GP Care is delighted to be working in partnership with Sirona care & health to deliver the Sirona Diabetes Advice and Learning Link Service (DiALL). Using the GP Care Consultant Link system, this is a telephone based access service that aims to support GPs and other practice based health professionals with immediate and direct access to the Diabetes Specialist Nurse Team. The Service has been successfully piloted in six practices since the start of May and will now be launched across the remaining GP practices in South Gloucestershire starting on 13th June to coincide with Diabetes Week.
Diabetes is a lifelong health condition that affects around 3.5 million people in the UK plus approximately 549,000 people who don’t even know they have it.
There are two main types of diabetes, Type 1 and Type 2. In both these cases, having diabetes affects how well your body is able to absorb glucose. Glucose is needed as a source of energy for all the cells in your body. It can be found in some of the foods you eat (carbohydrates) and is also stored in your liver and muscles to be used as extra energy when needed. Glucose is broken down in the stomach then a hormone called insulin, which is created by the pancreas, acts like a key allowing the glucose to enter the body’s cells
For people who have Type 1 diabetes, an auto-immune response means that antibodies destroy the cells in the pancreas that create the insulin. Without insulin the cells can’t receive the energy they need and the body’s glucose levels rise. Type 2 diabetes is different in that the pancreas produces insulin but either not enough to maintain optimum levels of glucose or the insulin produced doesn’t work properly (known as insulin resistance). This means that the glucose remains in the blood stream. Sometimes the body has to use up fat and muscle for energy and this can cause you to be unwell. The body also tries to get rid of excess glucose in the urine and makes you very thirsty and have to go to the toilet a lot.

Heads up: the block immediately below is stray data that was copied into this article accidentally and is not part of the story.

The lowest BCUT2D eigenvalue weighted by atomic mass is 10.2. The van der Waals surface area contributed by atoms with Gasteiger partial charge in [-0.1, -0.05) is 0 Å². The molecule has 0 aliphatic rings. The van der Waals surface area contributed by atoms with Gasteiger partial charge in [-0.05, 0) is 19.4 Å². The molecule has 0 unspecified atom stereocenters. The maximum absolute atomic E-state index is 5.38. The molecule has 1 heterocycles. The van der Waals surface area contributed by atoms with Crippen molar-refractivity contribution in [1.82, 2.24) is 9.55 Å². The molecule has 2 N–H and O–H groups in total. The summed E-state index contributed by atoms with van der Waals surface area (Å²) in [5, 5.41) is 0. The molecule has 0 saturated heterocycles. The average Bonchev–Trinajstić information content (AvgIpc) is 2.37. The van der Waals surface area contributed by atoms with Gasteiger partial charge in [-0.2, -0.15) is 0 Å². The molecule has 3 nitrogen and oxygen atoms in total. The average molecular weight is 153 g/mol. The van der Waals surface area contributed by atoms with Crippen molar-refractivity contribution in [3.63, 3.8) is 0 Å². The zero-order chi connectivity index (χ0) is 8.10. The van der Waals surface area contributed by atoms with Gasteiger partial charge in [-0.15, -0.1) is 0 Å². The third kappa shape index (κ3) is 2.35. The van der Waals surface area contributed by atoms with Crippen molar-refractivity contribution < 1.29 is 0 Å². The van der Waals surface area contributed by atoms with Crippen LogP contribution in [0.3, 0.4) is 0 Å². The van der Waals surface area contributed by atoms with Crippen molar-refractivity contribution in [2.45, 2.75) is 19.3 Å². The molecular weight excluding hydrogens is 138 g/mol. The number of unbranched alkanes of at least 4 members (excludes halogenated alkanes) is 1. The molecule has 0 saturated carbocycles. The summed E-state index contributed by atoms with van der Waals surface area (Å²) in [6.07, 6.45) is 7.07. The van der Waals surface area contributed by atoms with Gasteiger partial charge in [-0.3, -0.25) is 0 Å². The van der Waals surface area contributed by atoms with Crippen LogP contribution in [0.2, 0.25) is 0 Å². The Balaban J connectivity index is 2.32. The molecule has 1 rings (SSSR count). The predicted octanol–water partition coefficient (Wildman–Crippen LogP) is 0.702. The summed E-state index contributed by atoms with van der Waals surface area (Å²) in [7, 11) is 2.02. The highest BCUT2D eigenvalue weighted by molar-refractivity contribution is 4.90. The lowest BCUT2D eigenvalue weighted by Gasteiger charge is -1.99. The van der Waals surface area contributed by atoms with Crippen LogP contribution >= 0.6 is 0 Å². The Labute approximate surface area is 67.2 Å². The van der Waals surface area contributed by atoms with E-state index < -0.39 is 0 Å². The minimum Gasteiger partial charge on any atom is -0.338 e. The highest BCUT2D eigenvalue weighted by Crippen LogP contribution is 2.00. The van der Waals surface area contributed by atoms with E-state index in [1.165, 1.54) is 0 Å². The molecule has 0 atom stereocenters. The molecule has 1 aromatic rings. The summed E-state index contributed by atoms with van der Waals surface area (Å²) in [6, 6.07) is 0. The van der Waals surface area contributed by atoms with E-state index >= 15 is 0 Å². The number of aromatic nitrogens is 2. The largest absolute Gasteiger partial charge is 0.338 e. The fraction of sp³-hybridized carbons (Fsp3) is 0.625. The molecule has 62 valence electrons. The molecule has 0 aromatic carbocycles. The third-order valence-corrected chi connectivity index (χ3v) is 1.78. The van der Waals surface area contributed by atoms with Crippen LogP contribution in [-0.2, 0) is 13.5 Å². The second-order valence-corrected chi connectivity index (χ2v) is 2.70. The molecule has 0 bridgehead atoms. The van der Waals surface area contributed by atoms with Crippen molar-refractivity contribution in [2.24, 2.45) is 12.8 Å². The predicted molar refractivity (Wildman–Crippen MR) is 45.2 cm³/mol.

Type 1 diabetes is more common in the under 40’s age group, and is often diagnosed in childhood. Type 2 diabetes is more common in the over 40’s (although can appear at a younger age in some ethnic groups such as South Asian people, who are at greater risk). Common symptoms of diabetes include frequent urination – especially at night, increased thirst, tiredness, weight loss, thrush or genital itching, blurred vision and slow healing of wounds. Whilst there is no cure, it can often be treated by changing your diet and introducing lifestyle changes. The treatment for Type 1 diabetes is always insulin. Treatments for Type 2 diabetes can be diet alone, tablets or insulin injections.
Being diagnosed with diabetes can be overwhelming and can have a big impact on a patient’s day to day activities as they learn to understand and manage their condition. The Sirona DiALL line will enable GPs and other practice based health care professionals to quickly access specialist advice for patients regarding their diabetes management, advice on treatment plans or changes to treatment or advice about a diagnostic result. The advice line can also help the GP to make a decision on whether their patient should be referred to the hospital or not. The patients will gain confidence that their diabetes care decisions are discussed with them and their primary care health providers as well as their needs being assessed by diabetes specialists to avoid unnecessary hospital visits and keep their care closer to home.